Anyway, it's been great, and I have a complete different outlook of the people I work with. No matter their situation, their demeanor, or capabilities, they have a story. And it shouldn't be forgotten.

I found a cool link to keep peoples' stories going by creating books/blogs/etc. I can't really do that with a lot of these people, but I'd like to do that to some people that I know personally. Think about it. Ask your grandparents, neighbor, or that white haired couple in front of you at church. Here's the link. Here's another great link to a blog telling some stories! I'm sure there are others too, so post them so we can start preserving stories!! :)

Thursday, May 5, 2011

Greatness

Check out this video. While we were in Texas we were able to go to Passion, which is an incredible conference held all over the world. I've been playing this song almost daily since, I hope you check it out and enjoy it!!!

http://www.youtube.com/watch?v=J3OEGnH5x8g

Here are the lyrics:

If faith can move the mountains
Let the mountains move
We come with expectation
Waiting here for you, I’m waiting here for you

You’re the Lord of all creation
And still you know my heart
The Author of Salvation
You’ve loved us from the start

CHORUS
Waiting here for You
With our hands lifted high in praise
And it's You we adore
Singing Alleluia

You are everything You’ve promised
Your faithfulness is true
And we're desperate for Your presence
All we need is You

CHORUS

Singing Alleluia
Alleluia, singing alleluia, alleluia

CHORUS

I'm singing Alleluia
Waiting here for you
With our hands lifted high in praise
And it's You we adore
Singing Alleluia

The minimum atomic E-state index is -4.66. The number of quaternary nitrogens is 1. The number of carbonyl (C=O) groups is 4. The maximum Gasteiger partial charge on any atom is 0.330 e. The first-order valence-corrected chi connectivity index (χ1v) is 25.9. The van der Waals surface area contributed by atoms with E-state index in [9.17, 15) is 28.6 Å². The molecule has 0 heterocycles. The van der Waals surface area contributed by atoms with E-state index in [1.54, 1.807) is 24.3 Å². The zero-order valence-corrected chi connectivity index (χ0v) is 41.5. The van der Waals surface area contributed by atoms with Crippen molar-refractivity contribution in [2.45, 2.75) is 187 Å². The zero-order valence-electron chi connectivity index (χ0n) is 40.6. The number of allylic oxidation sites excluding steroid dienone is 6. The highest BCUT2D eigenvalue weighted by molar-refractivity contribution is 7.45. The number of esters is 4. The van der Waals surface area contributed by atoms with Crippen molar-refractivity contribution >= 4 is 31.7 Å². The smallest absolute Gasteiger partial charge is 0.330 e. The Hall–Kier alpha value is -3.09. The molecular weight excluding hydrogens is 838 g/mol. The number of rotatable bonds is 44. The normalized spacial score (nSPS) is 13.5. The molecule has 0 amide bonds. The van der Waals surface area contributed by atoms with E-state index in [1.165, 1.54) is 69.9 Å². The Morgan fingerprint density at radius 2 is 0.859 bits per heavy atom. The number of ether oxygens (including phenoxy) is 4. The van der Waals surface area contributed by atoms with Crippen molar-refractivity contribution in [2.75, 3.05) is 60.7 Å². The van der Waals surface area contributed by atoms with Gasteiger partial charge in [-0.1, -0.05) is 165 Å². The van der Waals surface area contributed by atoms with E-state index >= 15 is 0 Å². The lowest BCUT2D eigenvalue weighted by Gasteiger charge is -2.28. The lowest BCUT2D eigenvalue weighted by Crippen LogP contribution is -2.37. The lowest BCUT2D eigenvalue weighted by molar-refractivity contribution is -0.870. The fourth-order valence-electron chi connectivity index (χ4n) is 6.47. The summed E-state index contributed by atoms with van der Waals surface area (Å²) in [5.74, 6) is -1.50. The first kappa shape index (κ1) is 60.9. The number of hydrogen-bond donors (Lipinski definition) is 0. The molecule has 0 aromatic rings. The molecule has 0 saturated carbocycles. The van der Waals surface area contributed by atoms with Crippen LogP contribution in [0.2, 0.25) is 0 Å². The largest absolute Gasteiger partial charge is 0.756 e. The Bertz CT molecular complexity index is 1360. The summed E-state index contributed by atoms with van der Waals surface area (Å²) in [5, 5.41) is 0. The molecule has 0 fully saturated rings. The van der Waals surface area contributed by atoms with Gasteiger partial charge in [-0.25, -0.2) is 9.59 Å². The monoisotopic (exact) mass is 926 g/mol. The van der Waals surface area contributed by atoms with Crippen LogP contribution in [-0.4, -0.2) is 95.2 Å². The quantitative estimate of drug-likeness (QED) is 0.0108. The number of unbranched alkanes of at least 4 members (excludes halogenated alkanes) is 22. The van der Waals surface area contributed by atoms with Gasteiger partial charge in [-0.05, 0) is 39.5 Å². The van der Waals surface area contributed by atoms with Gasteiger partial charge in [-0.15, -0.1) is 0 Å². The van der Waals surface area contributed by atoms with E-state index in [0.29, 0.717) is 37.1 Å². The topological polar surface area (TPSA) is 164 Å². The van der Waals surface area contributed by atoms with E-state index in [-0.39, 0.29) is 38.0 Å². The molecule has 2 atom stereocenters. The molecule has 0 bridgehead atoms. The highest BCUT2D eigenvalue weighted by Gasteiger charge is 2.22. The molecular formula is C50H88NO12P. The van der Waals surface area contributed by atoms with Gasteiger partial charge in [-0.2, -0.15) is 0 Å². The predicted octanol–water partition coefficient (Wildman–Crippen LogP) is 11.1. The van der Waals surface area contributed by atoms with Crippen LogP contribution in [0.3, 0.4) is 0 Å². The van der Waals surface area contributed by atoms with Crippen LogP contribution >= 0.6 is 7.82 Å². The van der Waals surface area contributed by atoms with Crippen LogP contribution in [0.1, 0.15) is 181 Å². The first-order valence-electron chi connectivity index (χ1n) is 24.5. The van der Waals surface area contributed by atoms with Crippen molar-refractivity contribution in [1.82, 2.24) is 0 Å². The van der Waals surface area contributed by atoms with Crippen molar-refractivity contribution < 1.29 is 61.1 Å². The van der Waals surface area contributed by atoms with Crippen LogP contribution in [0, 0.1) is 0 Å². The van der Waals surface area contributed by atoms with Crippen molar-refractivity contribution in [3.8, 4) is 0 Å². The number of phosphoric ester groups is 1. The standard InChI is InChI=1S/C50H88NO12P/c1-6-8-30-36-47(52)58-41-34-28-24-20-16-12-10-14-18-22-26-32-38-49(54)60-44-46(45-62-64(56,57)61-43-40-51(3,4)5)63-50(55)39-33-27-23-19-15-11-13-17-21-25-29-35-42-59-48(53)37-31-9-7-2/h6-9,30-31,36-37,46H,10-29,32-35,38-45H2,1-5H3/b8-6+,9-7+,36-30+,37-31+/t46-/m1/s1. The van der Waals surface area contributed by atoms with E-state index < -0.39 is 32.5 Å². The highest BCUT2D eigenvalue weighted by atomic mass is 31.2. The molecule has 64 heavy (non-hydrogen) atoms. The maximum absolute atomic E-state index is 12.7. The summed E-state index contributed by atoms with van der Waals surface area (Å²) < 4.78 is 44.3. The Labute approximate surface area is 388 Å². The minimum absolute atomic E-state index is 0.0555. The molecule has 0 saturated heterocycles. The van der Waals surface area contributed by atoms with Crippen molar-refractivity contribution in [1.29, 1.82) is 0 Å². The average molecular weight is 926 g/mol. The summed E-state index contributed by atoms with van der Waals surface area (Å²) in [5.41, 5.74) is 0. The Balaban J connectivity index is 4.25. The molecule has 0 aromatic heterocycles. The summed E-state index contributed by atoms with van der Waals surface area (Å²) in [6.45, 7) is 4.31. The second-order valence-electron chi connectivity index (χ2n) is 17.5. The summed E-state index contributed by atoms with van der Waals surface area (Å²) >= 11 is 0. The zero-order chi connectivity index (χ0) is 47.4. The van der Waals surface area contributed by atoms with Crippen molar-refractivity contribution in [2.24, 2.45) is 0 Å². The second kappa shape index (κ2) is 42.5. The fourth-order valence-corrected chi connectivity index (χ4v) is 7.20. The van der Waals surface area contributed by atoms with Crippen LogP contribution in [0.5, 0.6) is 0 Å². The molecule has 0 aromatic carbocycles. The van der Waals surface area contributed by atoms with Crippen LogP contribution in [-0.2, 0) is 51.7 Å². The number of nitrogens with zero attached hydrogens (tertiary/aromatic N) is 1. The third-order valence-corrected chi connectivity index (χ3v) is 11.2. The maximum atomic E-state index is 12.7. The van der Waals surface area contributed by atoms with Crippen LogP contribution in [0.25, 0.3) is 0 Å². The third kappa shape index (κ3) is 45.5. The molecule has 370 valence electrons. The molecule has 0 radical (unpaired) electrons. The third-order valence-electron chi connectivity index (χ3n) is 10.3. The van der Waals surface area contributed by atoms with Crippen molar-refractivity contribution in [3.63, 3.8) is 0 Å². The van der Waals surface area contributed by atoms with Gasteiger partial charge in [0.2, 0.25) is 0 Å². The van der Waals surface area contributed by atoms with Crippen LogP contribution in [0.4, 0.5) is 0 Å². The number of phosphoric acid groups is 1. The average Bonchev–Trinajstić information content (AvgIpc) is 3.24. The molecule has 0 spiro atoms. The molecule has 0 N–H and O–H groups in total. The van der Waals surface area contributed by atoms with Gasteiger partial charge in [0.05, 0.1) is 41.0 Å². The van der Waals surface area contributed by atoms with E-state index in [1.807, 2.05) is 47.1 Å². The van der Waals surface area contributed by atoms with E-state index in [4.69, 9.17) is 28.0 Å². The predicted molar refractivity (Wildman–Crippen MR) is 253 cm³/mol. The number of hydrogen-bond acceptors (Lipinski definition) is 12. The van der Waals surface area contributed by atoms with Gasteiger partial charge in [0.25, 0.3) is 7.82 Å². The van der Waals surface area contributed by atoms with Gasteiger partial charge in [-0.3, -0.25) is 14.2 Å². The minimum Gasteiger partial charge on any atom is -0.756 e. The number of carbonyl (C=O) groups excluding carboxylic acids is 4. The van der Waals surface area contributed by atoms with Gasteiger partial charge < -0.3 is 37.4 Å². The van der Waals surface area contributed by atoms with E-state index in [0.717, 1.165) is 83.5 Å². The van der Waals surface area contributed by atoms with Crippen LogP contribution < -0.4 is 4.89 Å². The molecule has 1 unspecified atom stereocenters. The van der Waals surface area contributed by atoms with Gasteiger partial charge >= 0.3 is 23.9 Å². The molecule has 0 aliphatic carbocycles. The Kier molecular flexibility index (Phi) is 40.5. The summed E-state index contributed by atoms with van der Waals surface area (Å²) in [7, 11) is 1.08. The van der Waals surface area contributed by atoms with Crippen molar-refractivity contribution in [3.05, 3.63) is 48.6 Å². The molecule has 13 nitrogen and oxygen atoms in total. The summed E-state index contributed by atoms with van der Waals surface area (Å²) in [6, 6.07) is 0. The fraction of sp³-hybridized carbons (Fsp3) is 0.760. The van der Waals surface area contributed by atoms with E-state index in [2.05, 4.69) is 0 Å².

Singing Alleluia

Wednesday, May 4, 2011

Happy Trails



We have been traveling now for about 8 months, and so far so good. Northern Idaho, which was gorgeous and crazy, Texas, where it was great to spend a warm winter with some fun co-workers, and now Minnesota.

We now think we have packing down to an art form, and Andy has been the best husband a girl could ask for. I think it would be a lot harder to travel if I didn't know anyone, but still fun.

North Idaho was a sub-acute/SNF (Skilled Nursing Facility, a.k.a. nursing home) mix which was all about Medicare. It was a great learning experience and I was able to work with some great therapists who had a vast array of knowledge. A lot of places work unethically with Medicare and either don't utilize it correctly or just try to take as much as possible from it. You can usually tell this very early in an interview. I try to avoid them at all costs. :( This place was very good in utilizing things correctly and giving patients as much therapy as necessary to assist with that individual. And it was in a BEAUTIFUL area. North of Coeur d'Alene, tons to do, lakes, mountains, forests, etc. If my husband could get a job around there, we would seriously consider moving there! :)